The Erikson approach makes self-awareness a professional competency.
What does that mean? It means we believe that people who work with children are most effective when they take time to consider the impact of their beliefs, expectations, and actions on children — and vice versa.
At Erikson, you’ll cultivate this skill in learning environments designed for you to discuss, question, reflect upon, and fine-tune your practice. These sessions serve as a mirror to help you see who you are, what you value, and how you relate to others.
Why is that so important? Because when you work with young children, you never work alone. You collaborate with families, communities, and colleagues. The child who sits before you brings to the encounter expectations, values, patterns of response, even modes of communication shaped by family, culture, community, and experience — and so do you. Your success as a practitioner, and the success of the children you serve, depends on your skill at recognizing and adapting to piece of the complex puzzle that forms relationships.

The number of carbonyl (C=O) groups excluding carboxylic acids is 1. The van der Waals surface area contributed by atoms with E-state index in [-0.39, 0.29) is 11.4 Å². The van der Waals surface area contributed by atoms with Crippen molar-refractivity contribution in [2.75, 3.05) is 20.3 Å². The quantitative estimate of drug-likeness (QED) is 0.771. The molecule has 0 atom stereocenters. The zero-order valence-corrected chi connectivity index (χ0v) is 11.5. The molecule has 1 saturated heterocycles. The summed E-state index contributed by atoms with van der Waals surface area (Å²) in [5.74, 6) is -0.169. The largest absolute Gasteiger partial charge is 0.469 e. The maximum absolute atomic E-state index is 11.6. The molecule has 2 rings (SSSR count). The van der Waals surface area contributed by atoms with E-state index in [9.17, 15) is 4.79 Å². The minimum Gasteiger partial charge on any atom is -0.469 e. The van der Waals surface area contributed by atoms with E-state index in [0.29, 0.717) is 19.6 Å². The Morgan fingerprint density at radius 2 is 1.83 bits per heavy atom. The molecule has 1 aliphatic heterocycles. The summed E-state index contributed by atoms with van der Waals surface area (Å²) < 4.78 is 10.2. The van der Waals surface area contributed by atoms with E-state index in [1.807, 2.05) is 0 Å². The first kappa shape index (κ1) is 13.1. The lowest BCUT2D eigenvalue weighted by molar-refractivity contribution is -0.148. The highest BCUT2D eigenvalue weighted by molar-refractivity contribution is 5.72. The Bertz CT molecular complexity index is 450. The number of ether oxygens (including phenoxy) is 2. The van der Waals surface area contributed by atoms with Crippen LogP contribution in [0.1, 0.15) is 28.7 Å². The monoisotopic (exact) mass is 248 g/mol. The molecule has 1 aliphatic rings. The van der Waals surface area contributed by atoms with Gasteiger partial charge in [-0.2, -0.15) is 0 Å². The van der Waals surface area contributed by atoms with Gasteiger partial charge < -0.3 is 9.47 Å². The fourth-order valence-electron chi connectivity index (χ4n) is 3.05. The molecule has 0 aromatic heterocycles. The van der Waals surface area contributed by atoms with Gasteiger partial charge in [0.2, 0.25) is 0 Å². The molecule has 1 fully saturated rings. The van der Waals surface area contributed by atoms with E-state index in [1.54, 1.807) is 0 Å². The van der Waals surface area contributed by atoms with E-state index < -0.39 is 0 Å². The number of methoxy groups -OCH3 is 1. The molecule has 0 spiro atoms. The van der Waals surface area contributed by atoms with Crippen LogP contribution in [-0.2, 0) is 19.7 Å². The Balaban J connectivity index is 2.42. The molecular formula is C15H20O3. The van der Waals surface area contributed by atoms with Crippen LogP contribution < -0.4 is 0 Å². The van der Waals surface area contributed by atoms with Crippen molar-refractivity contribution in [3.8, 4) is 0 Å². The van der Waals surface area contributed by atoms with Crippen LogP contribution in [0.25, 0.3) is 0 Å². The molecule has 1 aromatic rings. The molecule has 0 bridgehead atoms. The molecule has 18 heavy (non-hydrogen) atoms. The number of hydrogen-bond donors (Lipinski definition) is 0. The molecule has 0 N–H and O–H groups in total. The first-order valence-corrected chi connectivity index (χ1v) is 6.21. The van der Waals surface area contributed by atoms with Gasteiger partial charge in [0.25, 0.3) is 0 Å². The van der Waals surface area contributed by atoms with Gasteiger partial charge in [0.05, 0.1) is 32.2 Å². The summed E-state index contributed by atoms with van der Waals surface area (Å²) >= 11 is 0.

Self-knowledge and attention to relationships are the hallmarks of the gifted practitioner — and of an Erikson education. Equipped with this knowledge, you are better equipped to overcome differences and promote a child’s development and learning. You’re more comfortable with conflict and better able to resolve it. You’re more flexible, more open, more attuned to the individual child and family and, ultimately, more effective in your work.